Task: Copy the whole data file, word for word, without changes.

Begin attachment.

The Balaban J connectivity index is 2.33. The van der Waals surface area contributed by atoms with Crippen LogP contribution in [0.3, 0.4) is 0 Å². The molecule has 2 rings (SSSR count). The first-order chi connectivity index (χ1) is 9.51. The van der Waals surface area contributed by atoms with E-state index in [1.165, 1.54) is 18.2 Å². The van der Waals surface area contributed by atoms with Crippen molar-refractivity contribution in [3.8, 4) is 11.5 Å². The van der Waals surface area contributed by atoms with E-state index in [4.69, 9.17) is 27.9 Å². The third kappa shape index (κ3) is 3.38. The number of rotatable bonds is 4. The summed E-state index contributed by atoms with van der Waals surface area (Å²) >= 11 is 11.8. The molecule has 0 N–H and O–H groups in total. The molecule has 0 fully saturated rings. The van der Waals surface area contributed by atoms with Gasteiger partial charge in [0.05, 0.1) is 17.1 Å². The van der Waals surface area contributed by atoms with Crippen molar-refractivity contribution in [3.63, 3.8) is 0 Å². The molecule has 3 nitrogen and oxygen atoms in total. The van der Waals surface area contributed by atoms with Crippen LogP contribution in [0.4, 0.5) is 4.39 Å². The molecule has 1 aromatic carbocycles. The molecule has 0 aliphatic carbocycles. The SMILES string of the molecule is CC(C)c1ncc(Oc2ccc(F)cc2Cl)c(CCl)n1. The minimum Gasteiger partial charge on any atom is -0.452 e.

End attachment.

The Balaban J connectivity index is 2.33. The van der Waals surface area contributed by atoms with Crippen LogP contribution in [0.3, 0.4) is 0 Å². The molecule has 2 rings (SSSR count). The first-order chi connectivity index (χ1) is 9.51. The van der Waals surface area contributed by atoms with E-state index in [1.165, 1.54) is 18.2 Å². The van der Waals surface area contributed by atoms with Crippen molar-refractivity contribution in [3.8, 4) is 11.5 Å². The van der Waals surface area contributed by atoms with E-state index in [4.69, 9.17) is 27.9 Å². The third kappa shape index (κ3) is 3.38. The number of rotatable bonds is 4. The summed E-state index contributed by atoms with van der Waals surface area (Å²) >= 11 is 11.8. The molecule has 0 N–H and O–H groups in total. The molecule has 0 fully saturated rings. The van der Waals surface area contributed by atoms with Gasteiger partial charge in [0.05, 0.1) is 17.1 Å². The van der Waals surface area contributed by atoms with Crippen molar-refractivity contribution in [3.63, 3.8) is 0 Å². The molecule has 3 nitrogen and oxygen atoms in total. The van der Waals surface area contributed by atoms with Crippen LogP contribution in [0.4, 0.5) is 4.39 Å². The molecule has 1 aromatic carbocycles. The molecule has 0 aliphatic carbocycles. The SMILES string of the molecule is CC(C)c1ncc(Oc2ccc(F)cc2Cl)c(CCl)n1. The minimum Gasteiger partial charge on any atom is -0.452 e.